• Biopsy of the tumor
• Blood tests (which look for chemicals such as tumor markers)
• Bone marrow biopsy (for lymphoma or leukemia)
• Chest x-ray
• Complete blood count (CBC)
• CT scan
• MRI scan
Most cancers are diagnosed by biopsy. Depending on the location of the tumor, the biopsy may be a simple procedure or a serious operation. Most patients with cancer have CT scans to determine the exact location and size of the tumor or tumors.
Treatment varies based on the type of cancer and its stage. The stage of a cancer refers to how much it has grown and whether the tumor has spread from its original location.
• If the cancer is confined to one location and has not spread, the most common treatment approach is surgery to cure the cancer. This is often the case with skin cancers, as well as cancers of the lung, breast, and colon.
• If the tumor has spread to local lymph nodes only, sometimes these can be removed.
• If surgery cannot remove all of the cancer, the options for treatment include radiation, chemotherapy, or both. Some cancers require a combination of surgery, radiation, and chemotherapy.
• Lymphoma, or cancer of the lymph glands, is rarely treated with surgery. Chemotherapy and radiation therapy are most often used to treat lymphoma.
Although treatment for cancer can be difficult, there are many ways to keep up your strength.
If you have radiation treatment, know that:
• Radiation treatment is painless.
• Treatment is usually scheduled every weekday.
• You should allow 30 minutes for each treatment session, although the treatment itself usually takes only a few minutes.
• You should get plenty of rest and eat a well-balanced diet during the course of your radiation therapy.
• Skin in the treated area may become sensitive and easily irritated.
• Side effects of radiation treatment are usually temporary. They vary depending on the area of the body that is being treated.
If you are going through chemotherapy, you should eat right. Chemotherapy causes your immune system to weaken, so you should avoid people with colds or the flu. You should also get plenty of rest, and don’t feel as though you have to accomplish tasks all at once.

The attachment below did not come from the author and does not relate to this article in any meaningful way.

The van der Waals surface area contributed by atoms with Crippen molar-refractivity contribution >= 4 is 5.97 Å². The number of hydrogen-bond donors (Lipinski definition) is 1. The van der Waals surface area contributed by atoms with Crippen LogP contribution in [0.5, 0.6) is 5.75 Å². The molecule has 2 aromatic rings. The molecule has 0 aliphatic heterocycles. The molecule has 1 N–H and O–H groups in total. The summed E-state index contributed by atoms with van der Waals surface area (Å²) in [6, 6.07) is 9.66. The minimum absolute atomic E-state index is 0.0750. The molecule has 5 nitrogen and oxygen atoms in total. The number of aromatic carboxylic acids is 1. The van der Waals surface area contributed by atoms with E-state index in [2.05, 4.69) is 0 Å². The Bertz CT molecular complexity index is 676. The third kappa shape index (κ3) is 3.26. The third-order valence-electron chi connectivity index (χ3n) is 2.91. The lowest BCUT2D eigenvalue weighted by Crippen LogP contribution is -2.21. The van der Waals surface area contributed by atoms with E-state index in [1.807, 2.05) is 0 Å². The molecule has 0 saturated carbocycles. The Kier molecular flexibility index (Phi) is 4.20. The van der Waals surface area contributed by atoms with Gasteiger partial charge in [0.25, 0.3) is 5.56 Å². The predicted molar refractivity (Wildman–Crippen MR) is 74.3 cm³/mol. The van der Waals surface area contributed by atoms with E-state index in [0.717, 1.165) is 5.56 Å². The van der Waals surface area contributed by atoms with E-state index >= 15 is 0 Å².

It will help you to talk with family, friends, or a support group about your feelings. Work with your health care providers throughout your treatment. Helping yourself can make you feel more in control.
One complication is that the cancer may spread. Other complications vary with the type and stage of the tumor.
When to Contact a Medical Professional
Cancer prevention is action taken to lower the chance of getting cancer. By preventing cancer, the number of new cases of cancer in a group or population is lowered. Hopefully, this will lower the number of deaths caused by cancer.
Cancer is not a single disease but a group of related diseases. Many things in our genes, our lifestyle, and the environment around us may increase or decrease our risk of getting cancer.
Scientists are studying many different ways to help prevent cancer, including the following:
• Ways to avoid or control things known to cause cancer.
• Changes in diet and lifestyle.
• Finding precancerous conditions early. Precancerous conditions are conditions that may become cancer.
• Chemoprevention (medicines to treat a precancerous condition or to keep cancer from starting).
You can reduce the risk of getting a cancerous (malignant) tumor by:
• Eating a healthy diet
• Exercising regularly
• Limiting alcohol
• Maintaining a healthy weight
• Minimizing your exposure to radiation and toxic chemicals
• Not smoking or chewing tobacco
• Reducing sun exposure, especially if you burn easily
Cancer screenings, such as mammography and breast examination for breast cancer and colonoscopy for colon cancer, may help catch these cancers at their early stages when they are most treatable. Some people at high risk for developing certain cancers can take medication to reduce their risk.